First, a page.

And last night it was so beautiful. I was all alone and only once was I called upon, in the night, by the rain… it was at my window, poetic, heavenly, cold, sweet and temporary… it passed away, and took with it the last traces of the receding harmattan.
And I hoped the night would for once last a little longer last night, yet knew my hope was folly. Twice I slept anew, twice awoke, and the night was still with us and still so soft, and I thought of you, in the night.
And I slept again and when I opened my eyes the sun was shinning, the night is gone and I began to write this story of all that happens and happens never, but remembered ever by the works of the poetic spirit.
Birds are chirping. People are yapping outside my window too. Lagos is beautiful only at night when NEPA provides us with electricity and the fan or A/C is working, or else it needs must rain and the roof better not be leaking. But if you are lucky, you have a generator. Or a guitar. Best of all of course is the cooling cooling rain.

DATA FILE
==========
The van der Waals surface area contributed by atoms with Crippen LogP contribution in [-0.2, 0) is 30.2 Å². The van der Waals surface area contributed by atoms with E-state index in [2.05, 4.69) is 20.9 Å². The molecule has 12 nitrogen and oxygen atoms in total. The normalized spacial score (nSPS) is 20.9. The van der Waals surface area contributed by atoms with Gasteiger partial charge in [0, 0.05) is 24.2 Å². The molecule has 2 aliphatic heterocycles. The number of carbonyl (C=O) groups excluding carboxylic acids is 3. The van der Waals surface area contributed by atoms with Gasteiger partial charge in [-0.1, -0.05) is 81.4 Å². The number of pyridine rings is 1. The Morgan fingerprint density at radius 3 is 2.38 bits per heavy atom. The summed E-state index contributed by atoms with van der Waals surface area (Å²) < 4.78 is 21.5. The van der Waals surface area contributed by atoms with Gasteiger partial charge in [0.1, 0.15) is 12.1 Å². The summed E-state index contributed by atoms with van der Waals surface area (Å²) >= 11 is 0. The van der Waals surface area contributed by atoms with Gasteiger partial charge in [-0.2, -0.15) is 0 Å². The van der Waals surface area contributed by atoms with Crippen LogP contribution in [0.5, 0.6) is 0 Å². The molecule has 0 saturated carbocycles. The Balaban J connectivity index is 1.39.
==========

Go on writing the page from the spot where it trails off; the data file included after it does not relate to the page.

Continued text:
That is when Lagos is most beautiful. When the Water falls…
I thirst after you
I want to
Drink you up
The quivering starving lake
Underneath the Souls of
Step on me
I will carry you to your river
I am your horizon
You are my ocean.
The reading is taking place next Saturday. Who will be there? Nobody I know, naturally. Of course they will all think I know them and they know me. We will shake hands and call one another by our names and remember some incidents from the populous empty past.
Yet I know them not and they know me not. We are all strangers to one another. This is the city, where neighbours and friends and strangers are all strangers to one another, and the city is the strangest one of all amongst us, the laughing, mute, cunning, open, mocking, sorrowing city. Community of strangers and, maybe, one friend for a little while, once in a while. Baby, are you still my friend? Friendship dies in the night when no-one is looking and no-one can say later exactly what went wrong.
Why are people always staring? In the bus, on the streets, everywhere. They point their eyes at one and STARE! Walking with her, she said I’ve learnt to ignore them. Well, I haven’t.